U.S. to Grant $30 Million for Civilians’ 9/11 Ailments



The Centers for Disease Control and Prevention is expected to announce on Thursday that it plans to award $30 million to hospitals and clinics that monitor and treat residents, students and other so-called nonresponders who were exposed to dust and smoke at ground zero.

These nonresponders were not among the rescue and recovery workers sent to the World Trade Center site after the twin towers were destroyed on 9/11. Some of those workers have complained of respiratory and gastrointestinal ailments. Thousands of firefighters, for example, developed what has become known as the World Trade Center cough.

Christine Branche, the acting director of the National Institute for Occupational Safety and Health, said in an interview on Wednesday that the money was set aside in an appropriations bill that Congress passed and President Bush signed in December. She said it would be given as grants in three installments of $10 million, and would go to as many as three hospitals or clinics.

Those institutions will have to apply for the grants. Dr. Branche said she did not know how many might apply.

A spokesman for one place that has treated people exposed to the dust and smoke from the trade center site, the W.T.C. Environmental Health Center at Bellevue Hospital Center, said he had not heard about the grants until a reporter called. But he said he hoped there would be “funding for support services for area residents, cleanup workers and others served by our program.”

Dr. Philip J. Landrigan, chairman of the department of community and preventive medicine at Mount Sinai School of Medicine, which runs a center that has examined more than 15,000 ground zero workers and volunteers, said the center would decide whether to apply once details about the grants were formally announced.

“This is a good thing,” Dr. Landrigan said. “People who lived and worked in Lower Manhattan in the days and weeks after 9/11 were exposed to the dust, and many have never been properly treated.”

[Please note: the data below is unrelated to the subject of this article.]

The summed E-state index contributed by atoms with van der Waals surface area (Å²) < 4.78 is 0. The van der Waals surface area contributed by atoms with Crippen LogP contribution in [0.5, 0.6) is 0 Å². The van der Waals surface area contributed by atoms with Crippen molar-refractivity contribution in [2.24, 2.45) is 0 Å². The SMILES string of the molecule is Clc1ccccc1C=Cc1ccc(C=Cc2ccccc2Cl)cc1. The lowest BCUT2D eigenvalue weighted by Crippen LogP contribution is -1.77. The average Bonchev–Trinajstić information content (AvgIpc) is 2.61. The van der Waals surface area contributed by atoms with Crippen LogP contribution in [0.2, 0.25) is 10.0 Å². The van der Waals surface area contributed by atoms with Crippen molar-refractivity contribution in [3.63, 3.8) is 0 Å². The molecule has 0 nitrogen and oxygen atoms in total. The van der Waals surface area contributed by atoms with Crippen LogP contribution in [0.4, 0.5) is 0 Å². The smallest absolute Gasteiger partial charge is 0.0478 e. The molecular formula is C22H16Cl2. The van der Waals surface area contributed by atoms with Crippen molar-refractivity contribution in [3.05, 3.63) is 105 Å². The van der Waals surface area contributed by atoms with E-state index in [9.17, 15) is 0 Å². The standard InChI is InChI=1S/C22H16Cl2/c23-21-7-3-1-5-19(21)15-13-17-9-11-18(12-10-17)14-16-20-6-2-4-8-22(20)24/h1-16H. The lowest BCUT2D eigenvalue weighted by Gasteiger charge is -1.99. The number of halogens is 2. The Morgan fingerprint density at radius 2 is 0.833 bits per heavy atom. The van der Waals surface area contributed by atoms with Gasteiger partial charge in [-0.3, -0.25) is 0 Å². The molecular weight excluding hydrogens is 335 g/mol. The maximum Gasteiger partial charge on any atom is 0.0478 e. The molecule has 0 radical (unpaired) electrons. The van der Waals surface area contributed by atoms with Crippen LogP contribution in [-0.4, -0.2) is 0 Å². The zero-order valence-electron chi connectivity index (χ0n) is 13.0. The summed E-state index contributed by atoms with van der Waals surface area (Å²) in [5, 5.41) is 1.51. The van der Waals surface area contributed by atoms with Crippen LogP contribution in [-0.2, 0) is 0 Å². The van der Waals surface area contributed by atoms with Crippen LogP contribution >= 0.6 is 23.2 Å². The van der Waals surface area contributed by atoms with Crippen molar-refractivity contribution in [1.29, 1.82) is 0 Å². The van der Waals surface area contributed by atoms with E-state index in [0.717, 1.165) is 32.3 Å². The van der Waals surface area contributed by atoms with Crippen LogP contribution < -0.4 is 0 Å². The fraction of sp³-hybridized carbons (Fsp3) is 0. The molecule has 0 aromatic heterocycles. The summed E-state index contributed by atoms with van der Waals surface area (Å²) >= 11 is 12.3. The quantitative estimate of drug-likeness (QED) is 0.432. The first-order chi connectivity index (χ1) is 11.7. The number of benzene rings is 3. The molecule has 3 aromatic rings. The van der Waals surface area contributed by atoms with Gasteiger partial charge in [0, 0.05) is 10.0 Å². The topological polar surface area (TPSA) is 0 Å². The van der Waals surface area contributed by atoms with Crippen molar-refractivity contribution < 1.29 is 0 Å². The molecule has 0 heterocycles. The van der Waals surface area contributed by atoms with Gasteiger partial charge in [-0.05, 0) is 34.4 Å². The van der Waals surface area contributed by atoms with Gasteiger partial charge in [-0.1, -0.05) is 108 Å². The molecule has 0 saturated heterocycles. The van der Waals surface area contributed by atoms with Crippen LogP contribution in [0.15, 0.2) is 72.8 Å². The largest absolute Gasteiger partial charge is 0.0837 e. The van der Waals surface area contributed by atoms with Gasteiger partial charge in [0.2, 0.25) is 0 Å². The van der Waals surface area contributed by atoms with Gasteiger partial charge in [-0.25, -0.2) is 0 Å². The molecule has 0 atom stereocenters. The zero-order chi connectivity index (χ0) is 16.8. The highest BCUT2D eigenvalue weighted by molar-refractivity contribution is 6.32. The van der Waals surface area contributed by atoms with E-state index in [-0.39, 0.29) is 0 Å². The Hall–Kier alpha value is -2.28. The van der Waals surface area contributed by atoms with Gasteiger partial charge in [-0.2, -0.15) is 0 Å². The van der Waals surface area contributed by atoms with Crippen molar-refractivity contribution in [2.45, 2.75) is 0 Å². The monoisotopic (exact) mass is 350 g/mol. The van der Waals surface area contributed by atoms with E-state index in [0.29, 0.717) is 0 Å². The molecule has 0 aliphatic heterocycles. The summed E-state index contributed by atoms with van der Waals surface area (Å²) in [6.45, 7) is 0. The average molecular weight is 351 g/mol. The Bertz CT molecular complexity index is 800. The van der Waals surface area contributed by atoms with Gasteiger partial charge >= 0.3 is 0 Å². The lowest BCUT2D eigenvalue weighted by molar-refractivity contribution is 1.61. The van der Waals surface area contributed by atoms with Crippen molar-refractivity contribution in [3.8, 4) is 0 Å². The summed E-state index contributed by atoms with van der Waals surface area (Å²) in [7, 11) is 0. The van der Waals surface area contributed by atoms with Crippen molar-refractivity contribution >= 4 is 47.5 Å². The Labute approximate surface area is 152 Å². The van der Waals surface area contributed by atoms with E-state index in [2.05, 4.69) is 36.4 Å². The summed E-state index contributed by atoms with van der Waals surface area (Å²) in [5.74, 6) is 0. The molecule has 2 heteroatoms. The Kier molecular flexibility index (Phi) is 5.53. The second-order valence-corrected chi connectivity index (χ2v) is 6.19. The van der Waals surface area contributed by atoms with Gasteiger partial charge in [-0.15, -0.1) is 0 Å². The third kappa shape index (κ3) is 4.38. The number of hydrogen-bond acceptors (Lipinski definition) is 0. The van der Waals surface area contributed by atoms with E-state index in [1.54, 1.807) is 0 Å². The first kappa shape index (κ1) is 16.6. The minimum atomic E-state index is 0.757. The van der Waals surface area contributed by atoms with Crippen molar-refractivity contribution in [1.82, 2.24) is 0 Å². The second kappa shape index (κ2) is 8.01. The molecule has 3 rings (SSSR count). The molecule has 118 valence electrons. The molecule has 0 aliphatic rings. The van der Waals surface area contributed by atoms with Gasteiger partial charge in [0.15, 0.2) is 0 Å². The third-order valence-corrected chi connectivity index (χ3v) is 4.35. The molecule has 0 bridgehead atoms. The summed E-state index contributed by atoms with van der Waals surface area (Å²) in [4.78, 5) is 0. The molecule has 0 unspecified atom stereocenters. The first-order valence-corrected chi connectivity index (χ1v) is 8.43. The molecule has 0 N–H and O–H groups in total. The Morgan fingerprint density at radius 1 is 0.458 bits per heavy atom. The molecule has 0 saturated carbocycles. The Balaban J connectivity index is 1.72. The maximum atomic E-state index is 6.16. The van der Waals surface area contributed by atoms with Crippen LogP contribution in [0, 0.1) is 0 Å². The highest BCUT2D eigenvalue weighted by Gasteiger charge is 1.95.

Dr. Branche said she did not know how many people might receive treatment once the money had been distributed; she said the institutions receiving the money would decide that. The grants, she said, will be awarded by Sept. 30.

“We’re on track for getting this money out,” she said.

But some members of the New York Congressional delegation said the money was overdue. “I am pleased to see that they are finally releasing these funds, as Congress intended,” Senator Hillary Rodham Clinton said in a statement. “There is no excuse for not addressing the very real needs of residents, students and office workers experiencing adverse health impacts following the 9/11 attacks.”

Representative Jerrold Nadler said the grants were a positive development. “Congress specifically directed the C.D.C. to provide for the health of everyone whose health was undermined by the environmental impacts of 9/11,” he said. “The administration resolutely refused to do it. They’re now doing it. That’s good.”

Dr. Branche was named interim director this month after the Centers for Disease Control and Prevention decided not to reappoint Dr. John Howard as director. Since 2006, he had coordinated health programs for workers at ground zero, and had sometimes been at odds with the Bush administration over monitoring and treatment arrangements.

Just so...

People don't think I was lying during my presentation in Keene, NH.


Do these people deserve to know how and why their loved ones were murdered? Do we deserve to know how and why 9/11 happened?

Keep in mind

$30 million is a joke, when you consider the number of civilians affected, which may run in the tens of thousands.